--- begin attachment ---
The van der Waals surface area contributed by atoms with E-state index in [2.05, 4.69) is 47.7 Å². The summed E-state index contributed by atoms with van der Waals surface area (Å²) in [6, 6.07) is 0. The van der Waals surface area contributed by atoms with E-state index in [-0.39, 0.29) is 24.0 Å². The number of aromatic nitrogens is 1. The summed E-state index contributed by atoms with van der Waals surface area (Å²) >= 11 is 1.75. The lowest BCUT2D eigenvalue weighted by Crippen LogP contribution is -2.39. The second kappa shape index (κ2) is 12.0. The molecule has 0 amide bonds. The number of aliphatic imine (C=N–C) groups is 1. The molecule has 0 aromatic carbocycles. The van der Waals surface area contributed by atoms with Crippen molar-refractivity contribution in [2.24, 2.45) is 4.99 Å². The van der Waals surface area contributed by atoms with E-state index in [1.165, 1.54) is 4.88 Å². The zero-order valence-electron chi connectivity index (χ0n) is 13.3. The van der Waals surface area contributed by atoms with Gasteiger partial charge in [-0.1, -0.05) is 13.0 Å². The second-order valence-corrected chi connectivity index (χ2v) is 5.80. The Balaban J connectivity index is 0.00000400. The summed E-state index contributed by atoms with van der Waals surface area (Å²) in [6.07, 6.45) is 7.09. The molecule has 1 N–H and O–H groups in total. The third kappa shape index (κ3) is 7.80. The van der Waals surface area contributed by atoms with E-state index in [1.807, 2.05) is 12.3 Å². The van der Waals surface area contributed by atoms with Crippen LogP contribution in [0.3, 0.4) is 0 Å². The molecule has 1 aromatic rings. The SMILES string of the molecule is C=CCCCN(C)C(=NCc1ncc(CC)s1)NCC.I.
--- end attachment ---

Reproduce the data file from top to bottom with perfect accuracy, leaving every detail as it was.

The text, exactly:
The van der Waals surface area contributed by atoms with E-state index in [2.05, 4.69) is 47.7 Å². The summed E-state index contributed by atoms with van der Waals surface area (Å²) in [6, 6.07) is 0. The van der Waals surface area contributed by atoms with E-state index in [-0.39, 0.29) is 24.0 Å². The number of aromatic nitrogens is 1. The summed E-state index contributed by atoms with van der Waals surface area (Å²) >= 11 is 1.75. The lowest BCUT2D eigenvalue weighted by Crippen LogP contribution is -2.39. The second kappa shape index (κ2) is 12.0. The molecule has 0 amide bonds. The number of aliphatic imine (C=N–C) groups is 1. The molecule has 0 aromatic carbocycles. The van der Waals surface area contributed by atoms with Crippen molar-refractivity contribution in [2.24, 2.45) is 4.99 Å². The van der Waals surface area contributed by atoms with E-state index in [1.165, 1.54) is 4.88 Å². The zero-order valence-electron chi connectivity index (χ0n) is 13.3. The van der Waals surface area contributed by atoms with Gasteiger partial charge in [-0.1, -0.05) is 13.0 Å². The second-order valence-corrected chi connectivity index (χ2v) is 5.80. The Balaban J connectivity index is 0.00000400. The summed E-state index contributed by atoms with van der Waals surface area (Å²) in [6.07, 6.45) is 7.09. The molecule has 1 N–H and O–H groups in total. The third kappa shape index (κ3) is 7.80. The van der Waals surface area contributed by atoms with E-state index in [1.807, 2.05) is 12.3 Å². The van der Waals surface area contributed by atoms with Crippen LogP contribution in [0.3, 0.4) is 0 Å². The molecule has 1 aromatic rings. The SMILES string of the molecule is C=CCCCN(C)C(=NCc1ncc(CC)s1)NCC.I.